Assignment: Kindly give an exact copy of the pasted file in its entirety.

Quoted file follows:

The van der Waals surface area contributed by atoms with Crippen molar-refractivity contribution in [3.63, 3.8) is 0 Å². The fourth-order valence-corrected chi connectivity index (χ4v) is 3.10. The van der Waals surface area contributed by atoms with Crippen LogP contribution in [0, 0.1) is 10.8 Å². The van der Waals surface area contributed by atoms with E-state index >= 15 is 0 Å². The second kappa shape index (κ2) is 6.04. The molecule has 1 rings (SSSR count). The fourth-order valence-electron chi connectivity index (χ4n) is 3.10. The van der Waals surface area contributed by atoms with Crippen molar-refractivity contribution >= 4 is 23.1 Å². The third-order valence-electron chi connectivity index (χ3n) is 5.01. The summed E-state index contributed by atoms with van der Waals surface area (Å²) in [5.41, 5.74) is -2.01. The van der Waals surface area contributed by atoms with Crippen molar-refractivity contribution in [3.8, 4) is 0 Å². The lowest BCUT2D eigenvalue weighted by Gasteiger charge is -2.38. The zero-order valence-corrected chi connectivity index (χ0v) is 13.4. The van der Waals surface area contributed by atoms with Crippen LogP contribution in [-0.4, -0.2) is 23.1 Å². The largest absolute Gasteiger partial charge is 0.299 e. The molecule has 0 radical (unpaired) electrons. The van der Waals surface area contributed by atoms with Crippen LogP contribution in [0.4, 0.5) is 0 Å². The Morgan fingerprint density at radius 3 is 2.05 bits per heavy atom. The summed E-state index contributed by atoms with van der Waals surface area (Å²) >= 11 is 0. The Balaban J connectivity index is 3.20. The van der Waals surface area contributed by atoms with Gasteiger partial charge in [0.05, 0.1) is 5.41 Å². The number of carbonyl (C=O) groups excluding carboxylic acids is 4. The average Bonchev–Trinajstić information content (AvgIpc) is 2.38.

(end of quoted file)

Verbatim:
The van der Waals surface area contributed by atoms with Crippen molar-refractivity contribution in [3.63, 3.8) is 0 Å². The fourth-order valence-corrected chi connectivity index (χ4v) is 3.10. The van der Waals surface area contributed by atoms with Crippen LogP contribution in [0, 0.1) is 10.8 Å². The van der Waals surface area contributed by atoms with E-state index >= 15 is 0 Å². The second kappa shape index (κ2) is 6.04. The molecule has 1 rings (SSSR count). The fourth-order valence-electron chi connectivity index (χ4n) is 3.10. The van der Waals surface area contributed by atoms with Crippen molar-refractivity contribution >= 4 is 23.1 Å². The third-order valence-electron chi connectivity index (χ3n) is 5.01. The summed E-state index contributed by atoms with van der Waals surface area (Å²) in [5.41, 5.74) is -2.01. The van der Waals surface area contributed by atoms with Crippen molar-refractivity contribution in [3.8, 4) is 0 Å². The lowest BCUT2D eigenvalue weighted by Gasteiger charge is -2.38. The zero-order valence-corrected chi connectivity index (χ0v) is 13.4. The van der Waals surface area contributed by atoms with Crippen LogP contribution in [-0.4, -0.2) is 23.1 Å². The largest absolute Gasteiger partial charge is 0.299 e. The molecule has 0 radical (unpaired) electrons. The van der Waals surface area contributed by atoms with Crippen LogP contribution in [0.4, 0.5) is 0 Å². The Morgan fingerprint density at radius 3 is 2.05 bits per heavy atom. The summed E-state index contributed by atoms with van der Waals surface area (Å²) >= 11 is 0. The Balaban J connectivity index is 3.20. The van der Waals surface area contributed by atoms with Gasteiger partial charge in [0.05, 0.1) is 5.41 Å². The number of carbonyl (C=O) groups excluding carboxylic acids is 4. The average Bonchev–Trinajstić information content (AvgIpc) is 2.38.